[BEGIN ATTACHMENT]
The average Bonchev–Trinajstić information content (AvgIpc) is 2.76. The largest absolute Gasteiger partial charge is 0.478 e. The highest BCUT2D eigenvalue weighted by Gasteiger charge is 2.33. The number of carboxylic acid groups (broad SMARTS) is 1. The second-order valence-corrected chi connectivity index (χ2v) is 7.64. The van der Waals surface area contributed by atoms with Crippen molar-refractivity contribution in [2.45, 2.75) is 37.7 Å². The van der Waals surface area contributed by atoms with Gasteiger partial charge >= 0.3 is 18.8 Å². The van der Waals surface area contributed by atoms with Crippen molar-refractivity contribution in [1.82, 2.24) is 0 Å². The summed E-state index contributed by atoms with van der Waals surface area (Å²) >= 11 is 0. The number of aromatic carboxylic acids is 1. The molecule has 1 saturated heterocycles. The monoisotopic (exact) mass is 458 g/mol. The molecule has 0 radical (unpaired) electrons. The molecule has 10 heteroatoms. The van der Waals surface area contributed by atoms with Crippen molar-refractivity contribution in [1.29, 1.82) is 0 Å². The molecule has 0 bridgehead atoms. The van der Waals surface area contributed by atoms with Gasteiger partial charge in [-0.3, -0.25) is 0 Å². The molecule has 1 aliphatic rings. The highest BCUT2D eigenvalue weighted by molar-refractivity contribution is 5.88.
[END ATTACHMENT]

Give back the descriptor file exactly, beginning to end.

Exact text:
The average Bonchev–Trinajstić information content (AvgIpc) is 2.76. The largest absolute Gasteiger partial charge is 0.478 e. The highest BCUT2D eigenvalue weighted by Gasteiger charge is 2.33. The number of carboxylic acid groups (broad SMARTS) is 1. The second-order valence-corrected chi connectivity index (χ2v) is 7.64. The van der Waals surface area contributed by atoms with Crippen molar-refractivity contribution in [2.45, 2.75) is 37.7 Å². The van der Waals surface area contributed by atoms with Gasteiger partial charge >= 0.3 is 18.8 Å². The van der Waals surface area contributed by atoms with Crippen molar-refractivity contribution in [1.82, 2.24) is 0 Å². The summed E-state index contributed by atoms with van der Waals surface area (Å²) >= 11 is 0. The number of aromatic carboxylic acids is 1. The molecule has 1 saturated heterocycles. The monoisotopic (exact) mass is 458 g/mol. The molecule has 0 radical (unpaired) electrons. The molecule has 10 heteroatoms. The van der Waals surface area contributed by atoms with Crippen molar-refractivity contribution in [1.29, 1.82) is 0 Å². The molecule has 0 bridgehead atoms. The van der Waals surface area contributed by atoms with Gasteiger partial charge in [-0.3, -0.25) is 0 Å². The molecule has 1 aliphatic rings. The highest BCUT2D eigenvalue weighted by molar-refractivity contribution is 5.88.